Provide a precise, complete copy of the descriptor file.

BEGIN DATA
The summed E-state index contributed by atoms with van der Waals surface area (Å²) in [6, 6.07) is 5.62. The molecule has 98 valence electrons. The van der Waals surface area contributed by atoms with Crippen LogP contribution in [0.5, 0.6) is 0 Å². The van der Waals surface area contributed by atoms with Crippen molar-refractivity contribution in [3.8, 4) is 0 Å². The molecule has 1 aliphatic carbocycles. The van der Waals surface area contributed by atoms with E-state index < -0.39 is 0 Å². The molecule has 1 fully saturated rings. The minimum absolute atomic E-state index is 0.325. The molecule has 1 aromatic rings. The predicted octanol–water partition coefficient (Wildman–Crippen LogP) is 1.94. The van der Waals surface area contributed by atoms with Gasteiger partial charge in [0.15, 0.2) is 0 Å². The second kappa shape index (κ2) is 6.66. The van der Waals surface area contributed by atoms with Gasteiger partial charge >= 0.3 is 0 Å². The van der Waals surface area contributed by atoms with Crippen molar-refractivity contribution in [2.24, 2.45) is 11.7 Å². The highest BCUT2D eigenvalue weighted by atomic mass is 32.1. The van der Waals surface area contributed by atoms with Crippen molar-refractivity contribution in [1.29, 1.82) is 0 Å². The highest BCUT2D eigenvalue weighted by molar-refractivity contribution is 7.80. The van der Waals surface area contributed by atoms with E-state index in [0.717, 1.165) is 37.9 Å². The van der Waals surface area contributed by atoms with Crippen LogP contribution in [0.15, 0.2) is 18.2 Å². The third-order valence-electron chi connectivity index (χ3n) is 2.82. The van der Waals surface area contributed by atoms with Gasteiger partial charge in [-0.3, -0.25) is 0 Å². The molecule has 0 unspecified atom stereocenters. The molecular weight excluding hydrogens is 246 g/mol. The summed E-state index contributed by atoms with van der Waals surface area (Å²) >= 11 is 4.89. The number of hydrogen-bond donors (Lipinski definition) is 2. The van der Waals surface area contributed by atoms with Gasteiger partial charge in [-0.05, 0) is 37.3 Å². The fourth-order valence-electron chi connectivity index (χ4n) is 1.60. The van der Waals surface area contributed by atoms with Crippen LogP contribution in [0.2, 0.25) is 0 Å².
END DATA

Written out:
The summed E-state index contributed by atoms with van der Waals surface area (Å²) in [6, 6.07) is 5.62. The molecule has 98 valence electrons. The van der Waals surface area contributed by atoms with Crippen LogP contribution in [0.5, 0.6) is 0 Å². The van der Waals surface area contributed by atoms with Crippen molar-refractivity contribution in [3.8, 4) is 0 Å². The molecule has 1 aliphatic carbocycles. The van der Waals surface area contributed by atoms with E-state index < -0.39 is 0 Å². The molecule has 1 fully saturated rings. The minimum absolute atomic E-state index is 0.325. The molecule has 1 aromatic rings. The predicted octanol–water partition coefficient (Wildman–Crippen LogP) is 1.94. The van der Waals surface area contributed by atoms with Gasteiger partial charge in [0.15, 0.2) is 0 Å². The second kappa shape index (κ2) is 6.66. The van der Waals surface area contributed by atoms with Gasteiger partial charge >= 0.3 is 0 Å². The van der Waals surface area contributed by atoms with Crippen molar-refractivity contribution in [2.24, 2.45) is 11.7 Å². The highest BCUT2D eigenvalue weighted by atomic mass is 32.1. The van der Waals surface area contributed by atoms with Crippen molar-refractivity contribution in [1.29, 1.82) is 0 Å². The highest BCUT2D eigenvalue weighted by molar-refractivity contribution is 7.80. The van der Waals surface area contributed by atoms with E-state index in [0.717, 1.165) is 37.9 Å². The van der Waals surface area contributed by atoms with Crippen LogP contribution in [0.15, 0.2) is 18.2 Å². The third-order valence-electron chi connectivity index (χ3n) is 2.82. The van der Waals surface area contributed by atoms with Gasteiger partial charge in [-0.3, -0.25) is 0 Å². The molecule has 0 unspecified atom stereocenters. The molecular weight excluding hydrogens is 246 g/mol. The summed E-state index contributed by atoms with van der Waals surface area (Å²) >= 11 is 4.89. The number of hydrogen-bond donors (Lipinski definition) is 2. The van der Waals surface area contributed by atoms with Gasteiger partial charge in [-0.05, 0) is 37.3 Å². The fourth-order valence-electron chi connectivity index (χ4n) is 1.60. The van der Waals surface area contributed by atoms with Crippen LogP contribution in [0.2, 0.25) is 0 Å².